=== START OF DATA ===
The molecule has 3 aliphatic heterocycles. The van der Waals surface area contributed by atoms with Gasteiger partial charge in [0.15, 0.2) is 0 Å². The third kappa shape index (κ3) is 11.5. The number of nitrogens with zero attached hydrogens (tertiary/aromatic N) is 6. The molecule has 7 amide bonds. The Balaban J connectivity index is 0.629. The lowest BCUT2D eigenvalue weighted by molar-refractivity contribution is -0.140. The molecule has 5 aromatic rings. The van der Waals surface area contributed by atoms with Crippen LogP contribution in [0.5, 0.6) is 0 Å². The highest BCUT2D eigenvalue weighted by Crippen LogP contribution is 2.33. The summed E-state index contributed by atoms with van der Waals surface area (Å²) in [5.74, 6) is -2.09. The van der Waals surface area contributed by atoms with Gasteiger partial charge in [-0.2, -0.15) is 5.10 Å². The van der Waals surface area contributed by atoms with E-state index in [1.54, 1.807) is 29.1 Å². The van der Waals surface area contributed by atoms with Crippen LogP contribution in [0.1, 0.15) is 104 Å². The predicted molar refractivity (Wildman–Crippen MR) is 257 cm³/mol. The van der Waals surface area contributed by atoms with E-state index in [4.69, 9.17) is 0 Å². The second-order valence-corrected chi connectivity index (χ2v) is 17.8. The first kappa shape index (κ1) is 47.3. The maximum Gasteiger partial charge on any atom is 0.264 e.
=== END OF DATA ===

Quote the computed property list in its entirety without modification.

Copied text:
The molecule has 3 aliphatic heterocycles. The van der Waals surface area contributed by atoms with Gasteiger partial charge in [0.15, 0.2) is 0 Å². The third kappa shape index (κ3) is 11.5. The number of nitrogens with zero attached hydrogens (tertiary/aromatic N) is 6. The molecule has 7 amide bonds. The Balaban J connectivity index is 0.629. The lowest BCUT2D eigenvalue weighted by molar-refractivity contribution is -0.140. The molecule has 5 aromatic rings. The van der Waals surface area contributed by atoms with Crippen LogP contribution in [0.5, 0.6) is 0 Å². The highest BCUT2D eigenvalue weighted by Crippen LogP contribution is 2.33. The summed E-state index contributed by atoms with van der Waals surface area (Å²) in [5.74, 6) is -2.09. The van der Waals surface area contributed by atoms with Gasteiger partial charge in [-0.2, -0.15) is 5.10 Å². The van der Waals surface area contributed by atoms with E-state index in [1.54, 1.807) is 29.1 Å². The van der Waals surface area contributed by atoms with Crippen LogP contribution in [0.1, 0.15) is 104 Å². The predicted molar refractivity (Wildman–Crippen MR) is 257 cm³/mol. The van der Waals surface area contributed by atoms with E-state index in [4.69, 9.17) is 0 Å². The second-order valence-corrected chi connectivity index (χ2v) is 17.8. The first kappa shape index (κ1) is 47.3. The maximum Gasteiger partial charge on any atom is 0.264 e.